US launches retaliatory strikes in Iraq and Syria against Iran-linked targets By Reuters

By Idrees Ali and Phil Stewart

WASHINGTON (Reuters) – The U.S. military launched airstrikes in Iraq and Syria on Friday against more than 85 targets linked to the Iranian Revolutionary Guard (IRGC) and militias it supports, in retaliation for last weekend’s attack in Jordan that killed three American soldiers.

The strikes, which included the use of long-range B-1 bombers from the United States, are the first in a multi-layered response by President Joe Biden’s administration to the attack by Iran-backed militants, and further US military operations are expected. in the next days.

While the US strikes did not target sites inside Iran, they signal a further escalation of conflict in the Middle East due to the more than three-month war between Israel and Palestinian Hamas militants in Gaza.

The US military said in a statement that the strikes hit targets including command and control centers, rocket, missile and drone storage facilities, as well as logistics and ammunition supply facilities.

American forces hit more than 85 targets in seven locations, four in Syria and three in Iraq, the military said.

The attacks targeted the Quds Force, the paramilitary and foreign espionage arm of the IRGC that heavily influences allied militias across the Middle East, from Lebanon to Iraq and from Yemen to Syria.

US Lieutenant General Douglas Sims, director of the Joint Chiefs of Staff, said the attacks appeared to have been successful, triggering large secondary explosions when bombs hit militants’ weapons, although it was unclear whether any militants were killed.

But Sims added that the attacks were carried out knowing that there would likely be casualties among those in the facilities.

He added that weather was a key factor in the timing of the operation.

Syrian state media said on Friday that an “American aggression” at sites in desert areas and on the Syrian-Iraqi border had left numerous dead and injured.

The Iraqi army said the attacks occurred in the Iraqi border area and warned they could trigger instability in the region.

“These airstrikes constitute a violation of Iraqi sovereignty, undermine the efforts of the Iraqi government and pose a threat that could lead Iraq and the region to disastrous consequences,” Iraqi military spokesman Yahya Rasool said in a statement.


The attack on Jordan last weekend was the first deadly attack against American troops since the war between Israel and Hamas broke out in October.

The United States has assessed that the drone that killed the three soldiers and injured more than 40 other people was made by Iran, U.S. officials told Reuters.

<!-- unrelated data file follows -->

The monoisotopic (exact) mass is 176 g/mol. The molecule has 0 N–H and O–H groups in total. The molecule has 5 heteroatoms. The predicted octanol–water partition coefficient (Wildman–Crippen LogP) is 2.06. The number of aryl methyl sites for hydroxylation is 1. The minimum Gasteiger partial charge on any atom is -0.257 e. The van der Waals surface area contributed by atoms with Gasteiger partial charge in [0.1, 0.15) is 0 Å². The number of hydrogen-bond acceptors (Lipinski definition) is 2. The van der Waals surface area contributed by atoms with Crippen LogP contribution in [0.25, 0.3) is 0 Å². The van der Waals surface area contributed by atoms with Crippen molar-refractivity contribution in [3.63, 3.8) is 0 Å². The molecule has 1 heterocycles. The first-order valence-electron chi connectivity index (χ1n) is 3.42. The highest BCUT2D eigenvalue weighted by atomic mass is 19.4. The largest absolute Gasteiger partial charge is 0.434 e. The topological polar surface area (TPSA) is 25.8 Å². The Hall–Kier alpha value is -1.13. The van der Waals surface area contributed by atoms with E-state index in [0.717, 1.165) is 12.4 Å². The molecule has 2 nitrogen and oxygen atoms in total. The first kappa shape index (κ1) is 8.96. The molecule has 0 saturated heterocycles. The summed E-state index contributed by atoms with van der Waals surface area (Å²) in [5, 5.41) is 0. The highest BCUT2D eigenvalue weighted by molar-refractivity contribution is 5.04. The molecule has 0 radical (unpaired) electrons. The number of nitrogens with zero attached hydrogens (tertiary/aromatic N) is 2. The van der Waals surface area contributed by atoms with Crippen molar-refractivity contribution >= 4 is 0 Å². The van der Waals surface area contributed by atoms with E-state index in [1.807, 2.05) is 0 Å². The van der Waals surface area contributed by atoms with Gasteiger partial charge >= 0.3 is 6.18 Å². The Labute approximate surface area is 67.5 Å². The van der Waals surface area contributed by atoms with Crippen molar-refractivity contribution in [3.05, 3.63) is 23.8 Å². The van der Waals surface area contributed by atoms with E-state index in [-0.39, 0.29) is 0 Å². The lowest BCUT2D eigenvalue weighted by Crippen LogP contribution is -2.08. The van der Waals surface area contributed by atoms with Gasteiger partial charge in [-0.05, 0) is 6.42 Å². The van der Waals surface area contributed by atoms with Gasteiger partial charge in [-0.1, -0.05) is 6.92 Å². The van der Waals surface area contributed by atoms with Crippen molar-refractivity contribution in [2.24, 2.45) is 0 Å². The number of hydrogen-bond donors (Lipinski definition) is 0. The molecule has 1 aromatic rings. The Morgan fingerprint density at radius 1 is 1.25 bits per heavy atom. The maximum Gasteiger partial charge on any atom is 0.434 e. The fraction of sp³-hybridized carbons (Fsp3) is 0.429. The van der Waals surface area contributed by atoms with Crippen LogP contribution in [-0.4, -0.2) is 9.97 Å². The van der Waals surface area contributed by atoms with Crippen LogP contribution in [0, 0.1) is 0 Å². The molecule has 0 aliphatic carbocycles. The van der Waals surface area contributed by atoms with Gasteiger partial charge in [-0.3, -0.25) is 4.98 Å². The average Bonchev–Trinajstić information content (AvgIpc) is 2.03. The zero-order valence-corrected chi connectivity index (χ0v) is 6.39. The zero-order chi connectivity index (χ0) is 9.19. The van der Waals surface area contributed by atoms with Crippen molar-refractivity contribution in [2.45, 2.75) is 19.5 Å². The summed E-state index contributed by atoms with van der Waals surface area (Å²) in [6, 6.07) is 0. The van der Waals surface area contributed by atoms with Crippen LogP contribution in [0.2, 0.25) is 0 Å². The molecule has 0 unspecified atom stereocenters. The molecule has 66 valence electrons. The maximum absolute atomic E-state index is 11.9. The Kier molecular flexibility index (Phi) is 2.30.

“Our response began today. It will continue at the times and places of our choosing,” Biden said in a statement. Last Friday, Biden and Pentagon leaders were present at Dover Air Force Base (NYSE:) in Delaware as the remains of the three soldiers were returned.

US Defense Secretary Lloyd Austin said Biden had directed further action against the IRGC and those linked to it.

“This is the beginning of our response,” Austin said.

But the Pentagon has said it doesn’t want war with Iran and doesn’t believe Tehran wants war either, even as Republican pressure has mounted on Biden to deliver a direct blow.

“We do not seek conflict in the Middle East or anywhere else, but the president and I will not tolerate attacks against American forces,” Austin said.

The top Republican on the Senate Armed Services Committee, Roger Wicker, criticized Biden for not imposing a high enough cost on Iran and for taking too long to respond.

“The Biden administration spent nearly a week foolishly telegraphing U.S. intentions to our adversaries, giving them time to move in and hide,” Wicker said.

Before Friday’s retaliatory attacks, Iranian President Ebrahim Raisi said Iran would not start a war but would “reply forcefully” to anyone who tried to intimidate him.

White House national security spokesman John Kirby (NYSE:) said the Biden administration had not communicated with Iran following the attack on Jordan.

Iranian advisers assist armed groups in both Iraq, where the United States has about 2,500 troops, and Syria, where it has 900.

US troops have been attacked more than 160 times in Iraq, Syria and Jordan since Hamas’ rampage into Israel sparked the conflict on October 7. In response to the Hamas attack, Israel bombed the Hamas-run Gaza Strip, leaving Palestinians in Gaza. with few places to escape.

Houthi fighters in Yemen have fired drones and missiles at ships in the Red Sea, aiming to support Palestinians against Israel.

Baghdad and Washington, meanwhile, agreed to set up a committee to begin talks on the future of the US-led military coalition in Iraq, with the aim of setting a timetable for a gradual withdrawal of troops and an end to the US-led conflict. United States. coalition against the Islamic State.

Kirby said the Iraqi government was informed in advance of Friday’s attacks.

Iraq’s shadowy Kataib Hezbollah, blamed by the United States for the attack on Jordan, said Tuesday it would suspend attacks against U.S. forces.

But another Iranian-backed Iraqi group, Nujaba, said it would continue launching attacks against US forces in the region until the Gaza war ends and US forces leave Iraq.

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